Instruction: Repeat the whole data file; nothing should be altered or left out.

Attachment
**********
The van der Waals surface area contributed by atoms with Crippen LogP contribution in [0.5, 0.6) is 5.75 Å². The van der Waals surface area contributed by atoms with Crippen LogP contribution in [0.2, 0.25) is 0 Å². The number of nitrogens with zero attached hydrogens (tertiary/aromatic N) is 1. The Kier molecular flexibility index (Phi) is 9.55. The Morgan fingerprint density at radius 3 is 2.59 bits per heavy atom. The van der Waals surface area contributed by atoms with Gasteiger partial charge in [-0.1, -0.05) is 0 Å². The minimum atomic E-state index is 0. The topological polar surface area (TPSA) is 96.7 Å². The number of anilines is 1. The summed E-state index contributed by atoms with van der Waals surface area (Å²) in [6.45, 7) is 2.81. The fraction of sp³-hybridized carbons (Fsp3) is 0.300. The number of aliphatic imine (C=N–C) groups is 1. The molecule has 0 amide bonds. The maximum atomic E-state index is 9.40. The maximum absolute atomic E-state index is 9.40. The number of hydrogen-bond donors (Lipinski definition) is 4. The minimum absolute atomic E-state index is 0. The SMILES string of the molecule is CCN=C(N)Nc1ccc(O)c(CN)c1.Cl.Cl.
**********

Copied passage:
The van der Waals surface area contributed by atoms with Crippen LogP contribution in [0.5, 0.6) is 5.75 Å². The van der Waals surface area contributed by atoms with Crippen LogP contribution in [0.2, 0.25) is 0 Å². The number of nitrogens with zero attached hydrogens (tertiary/aromatic N) is 1. The Kier molecular flexibility index (Phi) is 9.55. The Morgan fingerprint density at radius 3 is 2.59 bits per heavy atom. The van der Waals surface area contributed by atoms with Gasteiger partial charge in [-0.1, -0.05) is 0 Å². The minimum atomic E-state index is 0. The topological polar surface area (TPSA) is 96.7 Å². The number of anilines is 1. The summed E-state index contributed by atoms with van der Waals surface area (Å²) in [6.45, 7) is 2.81. The fraction of sp³-hybridized carbons (Fsp3) is 0.300. The number of aliphatic imine (C=N–C) groups is 1. The molecule has 0 amide bonds. The maximum atomic E-state index is 9.40. The maximum absolute atomic E-state index is 9.40. The number of hydrogen-bond donors (Lipinski definition) is 4. The minimum absolute atomic E-state index is 0. The SMILES string of the molecule is CCN=C(N)Nc1ccc(O)c(CN)c1.Cl.Cl.